Ten active MC3 ground stations worldwide provide a global common-use infrastructure and operational network for low-cost, small-satellite research projects, many of them classified, using NPS CubeSats and DOD satellites in orbit. The network includes collaborations with academia, industry and international partners from the Five Eyes (FVEY) intelligence alliance – Australia, Canada, New Zealand and the United Kingdom. Minelli indicated that the U.S. Naval Academy will bring its own ground station online in April 2023, with three more international ground stations being added later this year.

“We are currently providing MC3 ground network support for (Five Eyes) applications and also for two Missile Defense Agency CubeSats performing a networked communications experiment,” said Minelli. “A few other partner satellites are expected to use our ground network this year, including a NASA mission for hyperspectral thermal imaging, a U.S. Special Operations Command mission for modular intelligence surveillance and reconnaissance, and a U.S. Coast Guard Academy CubeSat called SeaLion-1.”

In fact, two more NPS CubeSats, named Mola and Otter, will launch in the summer of 2023 and the winter of 2024. Faculty senior lecturer Dr. Wenschel Lan is leading the design/build effort with her students to demonstrate pathfinding and on-orbit activities, and a FVEY federated space system will enhance coalition advantages in maritime domain awareness, global command and control, and cyber resiliency.

“Industry partners also play a vital role in our space research applications,” said Lan. “We are leveraging an NPS cooperative research and development agreement with Microsoft for satellite ground testing by establishing a cloud-enabled data connection between the MC3 ground station and a Microsoft Azure Stack Edge. This will allow experimentation in space operations enabled by data and telemetry downlinked from CubeSats to the cloud environment. Expansion of the ground capability with our industry and international partners is a significant part of this research effort.”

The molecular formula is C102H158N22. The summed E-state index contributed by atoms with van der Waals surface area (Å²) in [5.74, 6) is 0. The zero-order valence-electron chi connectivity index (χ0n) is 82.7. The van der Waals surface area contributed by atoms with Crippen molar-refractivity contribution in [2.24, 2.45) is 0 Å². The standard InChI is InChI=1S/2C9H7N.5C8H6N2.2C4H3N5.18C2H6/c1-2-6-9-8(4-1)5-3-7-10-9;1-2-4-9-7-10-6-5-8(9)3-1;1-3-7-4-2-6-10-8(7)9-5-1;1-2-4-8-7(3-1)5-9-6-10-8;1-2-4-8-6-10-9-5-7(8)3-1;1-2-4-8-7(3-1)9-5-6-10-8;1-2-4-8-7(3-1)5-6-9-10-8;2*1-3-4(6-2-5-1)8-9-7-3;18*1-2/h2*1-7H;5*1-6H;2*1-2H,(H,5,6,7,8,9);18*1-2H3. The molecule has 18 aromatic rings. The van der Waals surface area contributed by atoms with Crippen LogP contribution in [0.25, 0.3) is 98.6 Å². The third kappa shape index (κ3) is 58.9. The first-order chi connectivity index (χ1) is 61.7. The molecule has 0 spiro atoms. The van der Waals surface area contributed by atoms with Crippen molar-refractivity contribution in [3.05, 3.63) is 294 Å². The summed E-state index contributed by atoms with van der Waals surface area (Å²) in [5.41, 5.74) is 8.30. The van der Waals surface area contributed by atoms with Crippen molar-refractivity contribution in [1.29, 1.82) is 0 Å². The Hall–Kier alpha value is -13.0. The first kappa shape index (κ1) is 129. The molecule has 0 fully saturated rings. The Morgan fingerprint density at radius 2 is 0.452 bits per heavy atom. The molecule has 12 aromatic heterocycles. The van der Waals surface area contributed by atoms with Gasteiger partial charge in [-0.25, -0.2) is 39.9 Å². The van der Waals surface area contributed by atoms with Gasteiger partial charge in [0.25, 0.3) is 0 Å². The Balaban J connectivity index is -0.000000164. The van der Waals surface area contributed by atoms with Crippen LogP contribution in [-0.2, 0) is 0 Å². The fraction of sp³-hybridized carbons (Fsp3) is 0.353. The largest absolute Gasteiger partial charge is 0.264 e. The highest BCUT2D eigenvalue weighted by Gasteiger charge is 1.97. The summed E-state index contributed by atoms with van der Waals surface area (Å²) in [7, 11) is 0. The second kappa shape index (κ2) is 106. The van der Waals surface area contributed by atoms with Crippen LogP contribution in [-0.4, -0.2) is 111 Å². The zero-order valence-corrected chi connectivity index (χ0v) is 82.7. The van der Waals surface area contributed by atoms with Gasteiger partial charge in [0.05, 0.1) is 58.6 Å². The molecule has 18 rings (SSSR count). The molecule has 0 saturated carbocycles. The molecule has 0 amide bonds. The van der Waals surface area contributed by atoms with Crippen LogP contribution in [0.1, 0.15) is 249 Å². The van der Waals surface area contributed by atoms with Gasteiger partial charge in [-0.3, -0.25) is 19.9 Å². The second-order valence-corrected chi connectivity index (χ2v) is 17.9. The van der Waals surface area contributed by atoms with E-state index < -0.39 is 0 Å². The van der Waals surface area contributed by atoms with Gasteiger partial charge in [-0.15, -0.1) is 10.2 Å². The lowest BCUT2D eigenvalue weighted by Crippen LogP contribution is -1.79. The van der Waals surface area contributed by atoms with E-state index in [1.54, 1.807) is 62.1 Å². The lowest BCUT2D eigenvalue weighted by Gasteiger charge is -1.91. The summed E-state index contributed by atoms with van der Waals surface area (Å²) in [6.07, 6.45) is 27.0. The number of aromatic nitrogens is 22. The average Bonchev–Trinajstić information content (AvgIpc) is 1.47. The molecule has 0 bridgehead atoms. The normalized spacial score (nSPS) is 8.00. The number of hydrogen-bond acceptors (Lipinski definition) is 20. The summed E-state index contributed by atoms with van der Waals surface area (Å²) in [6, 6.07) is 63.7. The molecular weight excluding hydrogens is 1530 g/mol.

In addition, NPS’ ability to conduct classified research, focusing on relevant applied and innovative solutions to today’s most vexing challenges ensure the space systems operations and engineering curricula are more necessary, and equally relevant, to naval and joint space operations as they have ever been.

Going forward, the Navy has signaled its intent to develop critical, advanced space and information-related capabilities. In his CNO Navigation Plan for 2022, Chief of Naval Operations Adm. Mike Gilday identified investments in space-based capabilities as one of the Navy’s force design imperatives.

The Navy has already taken two preliminary steps towards making these investments with the creation of the Maritime Space Officer (MSO) community in 2021 and the establishment of Commander, Navy Space Command (NAVSPACECOM), in January 2023. MSOs will help the Navy fill key space-oriented billets at fleet and component commands within Maritime Operations Centers (MOC), Warfighting Development Centers (WDC), U.S. Space Command (SPACECOM), and the intelligence community. NAVSPACECOM will be the Navy’s component command under SPACECOM, supporting the service’s mission to maintain maritime superiority from the sea floor to space.

According to retired Vice Adm. Ann Rondeau, president of NPS, SSAG is working in concert with the Department of the Navy’s efforts to accelerate space capabilities and capacity, adapting to meet the intellectual and cognitive readiness needs of a future cadre of tech-savvy leaders who will guide the sea services and deliver solutions to maritime needs in space, answering a national security imperative.

“Most of us will only be able to look up at the heavens, but NPS is fortunate to have the leadership and scholarship of Dr. Jim Newman who has actually walked among the stars,” said Rondeau. “Together, we are building on past strengths in space graduate education reframing our approaches to warfighter development and the development of warfighting solutions that will generate the highest consequence outcomes for the Navy, Marine Corps, and joint force.”

NPS Space Systems Academic Group video:

Learn more about the Secretary of the Navy Space Summit held at NPS: